Why some customers are hauling out traditional middleware and moving it all to AWS

From traditional Service Oriented Architecture patterns to cloud integration, microservices and citizen iPaaS integrators, businesses around Australia and New Zealand have gone through a rapid series of changes and challenges with their integration stack.

What we’re seeing now is the evolution away from the traditional ‘middleware’ layer where enterprise wide integration is connected through a central integration hub or ESB function, to building API and cloud enabled serverless integration models on whatever cloud provider is of choice.

And what we’re seeing with a vast part of the market,  is that AWS is that choice.

Integrate on AWS vs Buy Traditional Middleware

The old build vs buy dilemma for integration is nothing new. Bitter and expensive experiences with one or the other leave decision-makers and decision influencers with strong biases. 

A good rule of thumb on when to build vs. buy is to align the integration model to the digital transformation strategy. Does the strategy focus on the core tenant of flexibility? Or is security of utmost importance? What are the values and ‘North Star’ of the business and technical ethos?

Building custom integrations across AWS brings many benefits, mainly the flexibility of doing integrations that directly addresses the solution needed. However, anything custom-built runs the risk of architectural or security code or configuration issues. There also may be talent lock-in issues where your system is reliant on one or two engineers and their undocumented in-house IP. There also might be key features such as authorisation, reporting or analytics that go by the wayside - let alone the cost of trying to do it yourself. 

All of these challenges are likely. So why should an organisation consider integrating on AWS and disregarding or decommissioning their traditional middleware?

Enter Fronde’s Integration on AWS serverless service (otherwise known as Integration Modernisation)

Okay, so the name and definition of ‘serverless’ can be misleading, as there are servers, after all. Serverless refers to a cloud computing model (i.e. AWS, currently leading the way in serverless technology) in which the platform manages the allocation of infrastructure, latency, scalability and availability. There is no infrastructure to manage, no patching, no perimeter management and pay-as-you go modeling. It allows users to focus on building and maturing their applications and digital services, without having the arduous task of managing infrastructure. Yay! 

For quick reference, serverless can be grouped into BaaS (Back-End-as-a-Service) and FaaS (Functions-as-a-Service). Integration capabilities on AWS fit into the FaaS group - including AWS Lambda and AWS API Gateway. 

In general, an integration platform needs capabilities such as messaging, routing, transformation, event bus, orchestration of workflows and API management - all architected and developed in either on-prem or cloud environments. To do this yourself requires a large team of integration experts and engineers (who have some free time on their hands), plus a whole lot of AWS savvy. Not usually something you see every day.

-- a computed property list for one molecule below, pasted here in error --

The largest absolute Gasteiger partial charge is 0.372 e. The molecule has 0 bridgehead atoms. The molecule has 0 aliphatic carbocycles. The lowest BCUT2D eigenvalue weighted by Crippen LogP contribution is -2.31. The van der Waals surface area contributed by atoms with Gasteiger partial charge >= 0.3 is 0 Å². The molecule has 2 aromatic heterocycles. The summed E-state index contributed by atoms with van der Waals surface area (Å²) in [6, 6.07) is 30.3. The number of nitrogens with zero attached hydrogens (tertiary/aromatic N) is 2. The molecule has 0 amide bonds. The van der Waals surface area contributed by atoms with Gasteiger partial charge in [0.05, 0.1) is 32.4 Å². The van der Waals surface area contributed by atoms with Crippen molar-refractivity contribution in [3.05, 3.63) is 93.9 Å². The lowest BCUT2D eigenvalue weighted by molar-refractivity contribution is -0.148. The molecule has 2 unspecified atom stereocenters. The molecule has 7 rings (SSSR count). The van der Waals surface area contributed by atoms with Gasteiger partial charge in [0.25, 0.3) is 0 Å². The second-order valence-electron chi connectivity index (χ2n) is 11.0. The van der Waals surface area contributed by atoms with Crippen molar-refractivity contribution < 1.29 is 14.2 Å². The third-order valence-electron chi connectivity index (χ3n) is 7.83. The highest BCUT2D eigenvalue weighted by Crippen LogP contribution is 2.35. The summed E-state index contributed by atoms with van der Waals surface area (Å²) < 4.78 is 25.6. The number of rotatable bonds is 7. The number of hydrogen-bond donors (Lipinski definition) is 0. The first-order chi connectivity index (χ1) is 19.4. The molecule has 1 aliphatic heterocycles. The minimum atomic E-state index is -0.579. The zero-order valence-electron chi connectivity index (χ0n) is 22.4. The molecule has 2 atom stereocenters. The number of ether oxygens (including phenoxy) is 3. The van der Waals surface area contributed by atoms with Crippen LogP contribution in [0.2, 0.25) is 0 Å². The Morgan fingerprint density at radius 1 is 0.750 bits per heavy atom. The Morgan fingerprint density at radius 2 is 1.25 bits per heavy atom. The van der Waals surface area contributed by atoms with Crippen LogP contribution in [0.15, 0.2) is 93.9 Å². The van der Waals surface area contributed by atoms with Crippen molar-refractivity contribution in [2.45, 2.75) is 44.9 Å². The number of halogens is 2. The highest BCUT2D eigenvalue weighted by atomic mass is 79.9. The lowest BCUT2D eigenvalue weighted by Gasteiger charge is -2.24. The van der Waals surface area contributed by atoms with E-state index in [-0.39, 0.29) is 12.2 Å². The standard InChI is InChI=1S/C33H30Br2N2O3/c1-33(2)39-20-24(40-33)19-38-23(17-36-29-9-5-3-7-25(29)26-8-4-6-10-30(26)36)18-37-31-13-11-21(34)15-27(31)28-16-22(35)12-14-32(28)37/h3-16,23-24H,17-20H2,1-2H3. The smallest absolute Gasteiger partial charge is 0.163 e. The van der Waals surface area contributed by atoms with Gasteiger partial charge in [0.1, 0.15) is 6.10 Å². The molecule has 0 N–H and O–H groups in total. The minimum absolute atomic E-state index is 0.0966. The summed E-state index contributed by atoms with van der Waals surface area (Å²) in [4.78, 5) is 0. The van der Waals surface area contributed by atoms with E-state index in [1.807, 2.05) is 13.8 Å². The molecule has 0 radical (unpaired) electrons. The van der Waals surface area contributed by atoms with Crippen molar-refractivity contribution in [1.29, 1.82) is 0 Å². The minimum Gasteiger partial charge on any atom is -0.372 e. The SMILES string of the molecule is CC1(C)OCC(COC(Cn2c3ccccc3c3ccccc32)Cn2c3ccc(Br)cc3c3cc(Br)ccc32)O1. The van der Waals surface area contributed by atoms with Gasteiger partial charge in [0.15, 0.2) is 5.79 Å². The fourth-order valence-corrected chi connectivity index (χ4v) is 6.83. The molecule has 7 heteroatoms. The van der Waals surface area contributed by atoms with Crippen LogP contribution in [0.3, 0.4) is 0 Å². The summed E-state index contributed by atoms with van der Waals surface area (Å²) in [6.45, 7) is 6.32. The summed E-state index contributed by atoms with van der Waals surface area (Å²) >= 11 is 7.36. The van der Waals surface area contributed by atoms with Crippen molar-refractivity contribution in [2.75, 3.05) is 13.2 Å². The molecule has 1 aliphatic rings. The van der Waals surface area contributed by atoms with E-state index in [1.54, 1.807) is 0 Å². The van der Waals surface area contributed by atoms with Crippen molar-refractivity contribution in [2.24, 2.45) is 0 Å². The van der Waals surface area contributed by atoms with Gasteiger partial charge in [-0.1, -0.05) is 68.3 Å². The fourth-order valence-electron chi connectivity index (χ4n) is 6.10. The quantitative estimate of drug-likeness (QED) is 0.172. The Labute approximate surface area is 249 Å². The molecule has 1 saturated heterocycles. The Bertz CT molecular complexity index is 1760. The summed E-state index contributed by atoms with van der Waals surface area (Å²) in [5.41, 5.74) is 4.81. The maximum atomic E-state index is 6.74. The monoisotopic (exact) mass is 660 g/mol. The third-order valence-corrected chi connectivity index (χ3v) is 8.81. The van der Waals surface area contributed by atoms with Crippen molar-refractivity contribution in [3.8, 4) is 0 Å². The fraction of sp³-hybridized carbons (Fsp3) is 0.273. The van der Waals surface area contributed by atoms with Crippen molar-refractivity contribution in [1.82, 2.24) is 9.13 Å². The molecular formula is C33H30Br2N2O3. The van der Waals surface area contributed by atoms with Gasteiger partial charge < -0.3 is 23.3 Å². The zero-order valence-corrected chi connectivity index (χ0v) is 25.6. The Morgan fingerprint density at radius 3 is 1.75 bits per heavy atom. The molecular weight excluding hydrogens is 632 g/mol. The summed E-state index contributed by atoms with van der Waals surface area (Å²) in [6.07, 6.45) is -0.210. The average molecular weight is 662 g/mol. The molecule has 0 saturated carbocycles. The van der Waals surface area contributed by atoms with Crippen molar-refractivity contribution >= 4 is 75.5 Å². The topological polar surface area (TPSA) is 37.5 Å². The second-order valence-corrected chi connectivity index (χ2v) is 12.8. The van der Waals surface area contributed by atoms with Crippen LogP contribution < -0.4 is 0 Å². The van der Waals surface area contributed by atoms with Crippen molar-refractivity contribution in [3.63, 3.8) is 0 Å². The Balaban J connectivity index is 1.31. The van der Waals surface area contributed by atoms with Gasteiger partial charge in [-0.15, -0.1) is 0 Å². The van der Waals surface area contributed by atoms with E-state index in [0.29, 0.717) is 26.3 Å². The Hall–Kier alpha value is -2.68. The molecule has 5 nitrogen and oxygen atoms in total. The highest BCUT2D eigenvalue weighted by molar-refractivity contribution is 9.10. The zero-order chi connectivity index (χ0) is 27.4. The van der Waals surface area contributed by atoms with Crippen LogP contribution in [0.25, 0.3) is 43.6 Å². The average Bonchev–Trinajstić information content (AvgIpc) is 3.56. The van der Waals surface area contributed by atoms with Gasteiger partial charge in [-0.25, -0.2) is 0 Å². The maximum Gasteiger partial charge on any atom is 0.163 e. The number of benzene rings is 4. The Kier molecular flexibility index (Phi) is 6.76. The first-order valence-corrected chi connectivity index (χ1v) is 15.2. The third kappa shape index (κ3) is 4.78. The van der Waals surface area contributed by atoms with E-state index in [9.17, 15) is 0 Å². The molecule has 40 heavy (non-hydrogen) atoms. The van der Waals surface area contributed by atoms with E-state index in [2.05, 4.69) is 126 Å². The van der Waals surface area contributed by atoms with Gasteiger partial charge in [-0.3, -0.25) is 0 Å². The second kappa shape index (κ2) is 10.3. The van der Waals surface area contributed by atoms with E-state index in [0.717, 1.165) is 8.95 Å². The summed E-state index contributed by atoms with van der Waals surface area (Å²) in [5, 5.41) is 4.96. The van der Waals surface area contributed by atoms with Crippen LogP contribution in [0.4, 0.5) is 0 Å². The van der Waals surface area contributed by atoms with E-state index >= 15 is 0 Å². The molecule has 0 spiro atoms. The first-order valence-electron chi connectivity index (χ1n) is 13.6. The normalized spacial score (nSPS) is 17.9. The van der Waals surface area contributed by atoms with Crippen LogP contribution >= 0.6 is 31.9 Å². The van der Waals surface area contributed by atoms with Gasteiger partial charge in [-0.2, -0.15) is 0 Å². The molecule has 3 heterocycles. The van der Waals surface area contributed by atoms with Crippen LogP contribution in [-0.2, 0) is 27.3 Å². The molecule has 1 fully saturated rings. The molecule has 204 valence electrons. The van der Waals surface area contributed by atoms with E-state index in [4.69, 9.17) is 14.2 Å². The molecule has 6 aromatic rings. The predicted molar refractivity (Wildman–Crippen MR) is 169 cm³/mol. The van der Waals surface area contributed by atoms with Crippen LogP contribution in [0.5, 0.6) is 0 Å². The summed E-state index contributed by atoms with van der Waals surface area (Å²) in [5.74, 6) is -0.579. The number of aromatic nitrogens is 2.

Luckily, the team at Fronde have been working with some of our great customers - Nova Energy and Mercury Energy across a number of AWS tooling, to develop integration capabilities. Some of these tools include:

  • AWS Lambda
  • AWS Step Functions
  • AWS API Gateway
  • AWS AppFlow
  • AWS EventBridge
  • AWS Glue for Serverless

So why? What are the benefits and compelling reasons to do this?

Up to 60% of technology projects and transformations stall at the integration stage. Not a lot of people know that - the impact to innovation and change is huge when the integration layer (usually traditional ESB’s such as MuleSoft or IBM Gateway) is built inadequately without agility. 

Imagine an interconnected world - across cloud and hybrid where:

  • All the features in an integration platform are available as building blocks type services in the public cloud, allowing modular development and agility as the company grows;
  • If there are no operations (NoOps) needed for this platform to perform - as in provisioning and management including scaling, resiliency, and availability, are provided out-of-the-box, on demand, 24-7-365.
  • The pricing is based on usage of the platform rather than a 3 or 5 year perpetual licensing program that quickly becomes redundant.
  • Everything is connected, yet customers are delivering $700k AUD over three years on middleware costs. 

In a real life example, Fronde has worked with New Zealand’s Mercury Energy to deliver them up to $250,000 NZD per year in integration savings, by moving them across to AWS integration modeling. Through strategy, consulting, design and implementation we were able to decommission their heavyweight and inflexible MuleSoft ESB solution and transform it into a lightweight, cost-efficient and scalable integrated AWS solution.

Want to know more? Meet with us to discuss Integration on AWS.